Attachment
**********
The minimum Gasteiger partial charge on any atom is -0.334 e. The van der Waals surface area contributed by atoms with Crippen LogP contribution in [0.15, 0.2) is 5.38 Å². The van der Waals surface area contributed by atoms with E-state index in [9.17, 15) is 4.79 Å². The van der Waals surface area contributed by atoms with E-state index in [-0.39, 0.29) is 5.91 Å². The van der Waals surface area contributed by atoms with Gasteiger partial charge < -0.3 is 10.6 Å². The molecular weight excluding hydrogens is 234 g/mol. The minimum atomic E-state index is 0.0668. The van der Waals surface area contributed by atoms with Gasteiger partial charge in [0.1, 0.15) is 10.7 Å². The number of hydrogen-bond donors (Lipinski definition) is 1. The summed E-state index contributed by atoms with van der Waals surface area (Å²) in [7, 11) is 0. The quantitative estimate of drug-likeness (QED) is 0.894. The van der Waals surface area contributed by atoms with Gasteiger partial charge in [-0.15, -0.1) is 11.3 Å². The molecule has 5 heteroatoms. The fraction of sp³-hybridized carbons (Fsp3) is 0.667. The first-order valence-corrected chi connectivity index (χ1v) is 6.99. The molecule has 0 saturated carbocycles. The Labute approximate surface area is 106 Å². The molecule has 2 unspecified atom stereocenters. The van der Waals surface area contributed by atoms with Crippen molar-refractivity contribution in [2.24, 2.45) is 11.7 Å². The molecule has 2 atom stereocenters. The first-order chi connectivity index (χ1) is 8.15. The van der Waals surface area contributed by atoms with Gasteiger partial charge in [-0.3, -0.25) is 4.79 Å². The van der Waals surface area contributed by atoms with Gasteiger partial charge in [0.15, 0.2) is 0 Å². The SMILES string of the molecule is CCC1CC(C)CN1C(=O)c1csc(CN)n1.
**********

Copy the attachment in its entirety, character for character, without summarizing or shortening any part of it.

The minimum Gasteiger partial charge on any atom is -0.334 e. The van der Waals surface area contributed by atoms with Crippen LogP contribution in [0.15, 0.2) is 5.38 Å². The van der Waals surface area contributed by atoms with E-state index in [9.17, 15) is 4.79 Å². The van der Waals surface area contributed by atoms with E-state index in [-0.39, 0.29) is 5.91 Å². The van der Waals surface area contributed by atoms with Gasteiger partial charge < -0.3 is 10.6 Å². The molecular weight excluding hydrogens is 234 g/mol. The minimum atomic E-state index is 0.0668. The van der Waals surface area contributed by atoms with Gasteiger partial charge in [0.1, 0.15) is 10.7 Å². The number of hydrogen-bond donors (Lipinski definition) is 1. The summed E-state index contributed by atoms with van der Waals surface area (Å²) in [7, 11) is 0. The quantitative estimate of drug-likeness (QED) is 0.894. The van der Waals surface area contributed by atoms with Gasteiger partial charge in [-0.15, -0.1) is 11.3 Å². The molecule has 5 heteroatoms. The fraction of sp³-hybridized carbons (Fsp3) is 0.667. The first-order valence-corrected chi connectivity index (χ1v) is 6.99. The molecule has 0 saturated carbocycles. The Labute approximate surface area is 106 Å². The molecule has 2 unspecified atom stereocenters. The van der Waals surface area contributed by atoms with Crippen molar-refractivity contribution in [2.24, 2.45) is 11.7 Å². The molecule has 2 atom stereocenters. The first-order chi connectivity index (χ1) is 8.15. The van der Waals surface area contributed by atoms with Gasteiger partial charge in [-0.3, -0.25) is 4.79 Å². The van der Waals surface area contributed by atoms with Gasteiger partial charge in [0.15, 0.2) is 0 Å². The SMILES string of the molecule is CCC1CC(C)CN1C(=O)c1csc(CN)n1.